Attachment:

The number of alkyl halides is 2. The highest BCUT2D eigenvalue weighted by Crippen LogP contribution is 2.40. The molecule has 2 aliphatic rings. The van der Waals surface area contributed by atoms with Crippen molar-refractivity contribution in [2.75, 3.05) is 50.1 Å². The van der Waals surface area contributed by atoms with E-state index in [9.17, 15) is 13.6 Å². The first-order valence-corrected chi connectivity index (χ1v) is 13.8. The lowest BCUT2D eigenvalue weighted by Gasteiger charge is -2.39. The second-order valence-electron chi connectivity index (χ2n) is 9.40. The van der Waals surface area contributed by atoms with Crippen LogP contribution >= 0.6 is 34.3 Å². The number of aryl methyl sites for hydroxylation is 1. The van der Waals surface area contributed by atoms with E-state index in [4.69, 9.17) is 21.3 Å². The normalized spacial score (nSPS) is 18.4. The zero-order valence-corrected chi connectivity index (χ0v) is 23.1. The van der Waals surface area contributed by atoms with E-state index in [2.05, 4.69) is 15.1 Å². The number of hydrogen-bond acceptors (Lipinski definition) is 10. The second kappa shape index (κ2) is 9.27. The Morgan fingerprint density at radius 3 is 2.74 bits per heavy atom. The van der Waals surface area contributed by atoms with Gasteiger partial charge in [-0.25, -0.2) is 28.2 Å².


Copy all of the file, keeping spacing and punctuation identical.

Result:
The number of alkyl halides is 2. The highest BCUT2D eigenvalue weighted by Crippen LogP contribution is 2.40. The molecule has 2 aliphatic rings. The van der Waals surface area contributed by atoms with Crippen molar-refractivity contribution in [2.75, 3.05) is 50.1 Å². The van der Waals surface area contributed by atoms with E-state index in [9.17, 15) is 13.6 Å². The first-order valence-corrected chi connectivity index (χ1v) is 13.8. The lowest BCUT2D eigenvalue weighted by Gasteiger charge is -2.39. The second-order valence-electron chi connectivity index (χ2n) is 9.40. The van der Waals surface area contributed by atoms with Crippen LogP contribution >= 0.6 is 34.3 Å². The number of aryl methyl sites for hydroxylation is 1. The van der Waals surface area contributed by atoms with E-state index in [4.69, 9.17) is 21.3 Å². The normalized spacial score (nSPS) is 18.4. The zero-order valence-corrected chi connectivity index (χ0v) is 23.1. The van der Waals surface area contributed by atoms with E-state index in [2.05, 4.69) is 15.1 Å². The number of hydrogen-bond acceptors (Lipinski definition) is 10. The second kappa shape index (κ2) is 9.27. The Morgan fingerprint density at radius 3 is 2.74 bits per heavy atom. The van der Waals surface area contributed by atoms with Gasteiger partial charge in [-0.25, -0.2) is 28.2 Å².